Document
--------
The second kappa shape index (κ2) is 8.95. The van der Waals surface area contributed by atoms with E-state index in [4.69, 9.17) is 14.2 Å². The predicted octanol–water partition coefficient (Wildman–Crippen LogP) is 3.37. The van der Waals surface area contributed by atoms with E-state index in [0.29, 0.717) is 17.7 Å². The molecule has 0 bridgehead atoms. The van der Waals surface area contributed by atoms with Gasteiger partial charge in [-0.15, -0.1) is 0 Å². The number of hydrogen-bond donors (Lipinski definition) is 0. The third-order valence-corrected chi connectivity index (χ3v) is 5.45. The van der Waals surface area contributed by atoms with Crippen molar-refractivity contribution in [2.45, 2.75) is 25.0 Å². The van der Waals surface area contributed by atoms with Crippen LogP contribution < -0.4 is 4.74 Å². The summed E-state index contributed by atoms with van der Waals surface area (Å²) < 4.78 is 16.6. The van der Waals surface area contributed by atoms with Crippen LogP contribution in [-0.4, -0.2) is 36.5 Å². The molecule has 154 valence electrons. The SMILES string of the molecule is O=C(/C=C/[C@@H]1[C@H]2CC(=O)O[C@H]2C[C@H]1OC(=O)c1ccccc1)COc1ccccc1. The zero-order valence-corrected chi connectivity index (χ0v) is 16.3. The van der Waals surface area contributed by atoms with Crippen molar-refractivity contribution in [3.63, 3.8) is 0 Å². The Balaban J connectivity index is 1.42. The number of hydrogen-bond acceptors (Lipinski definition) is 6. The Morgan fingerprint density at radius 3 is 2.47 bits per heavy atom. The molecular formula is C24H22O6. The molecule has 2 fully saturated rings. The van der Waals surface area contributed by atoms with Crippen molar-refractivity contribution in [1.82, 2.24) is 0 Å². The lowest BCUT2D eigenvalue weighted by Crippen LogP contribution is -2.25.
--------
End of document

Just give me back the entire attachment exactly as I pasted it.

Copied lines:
The second kappa shape index (κ2) is 8.95. The van der Waals surface area contributed by atoms with E-state index in [4.69, 9.17) is 14.2 Å². The predicted octanol–water partition coefficient (Wildman–Crippen LogP) is 3.37. The van der Waals surface area contributed by atoms with E-state index in [0.29, 0.717) is 17.7 Å². The molecule has 0 bridgehead atoms. The van der Waals surface area contributed by atoms with Gasteiger partial charge in [-0.15, -0.1) is 0 Å². The number of hydrogen-bond donors (Lipinski definition) is 0. The third-order valence-corrected chi connectivity index (χ3v) is 5.45. The van der Waals surface area contributed by atoms with Crippen molar-refractivity contribution in [2.45, 2.75) is 25.0 Å². The van der Waals surface area contributed by atoms with Crippen LogP contribution < -0.4 is 4.74 Å². The summed E-state index contributed by atoms with van der Waals surface area (Å²) < 4.78 is 16.6. The van der Waals surface area contributed by atoms with Crippen LogP contribution in [-0.4, -0.2) is 36.5 Å². The molecule has 154 valence electrons. The SMILES string of the molecule is O=C(/C=C/[C@@H]1[C@H]2CC(=O)O[C@H]2C[C@H]1OC(=O)c1ccccc1)COc1ccccc1. The zero-order valence-corrected chi connectivity index (χ0v) is 16.3. The van der Waals surface area contributed by atoms with Crippen molar-refractivity contribution in [3.63, 3.8) is 0 Å². The Balaban J connectivity index is 1.42. The number of hydrogen-bond acceptors (Lipinski definition) is 6. The Morgan fingerprint density at radius 3 is 2.47 bits per heavy atom. The molecular formula is C24H22O6. The molecule has 2 fully saturated rings. The van der Waals surface area contributed by atoms with Crippen molar-refractivity contribution in [1.82, 2.24) is 0 Å². The lowest BCUT2D eigenvalue weighted by Crippen LogP contribution is -2.25.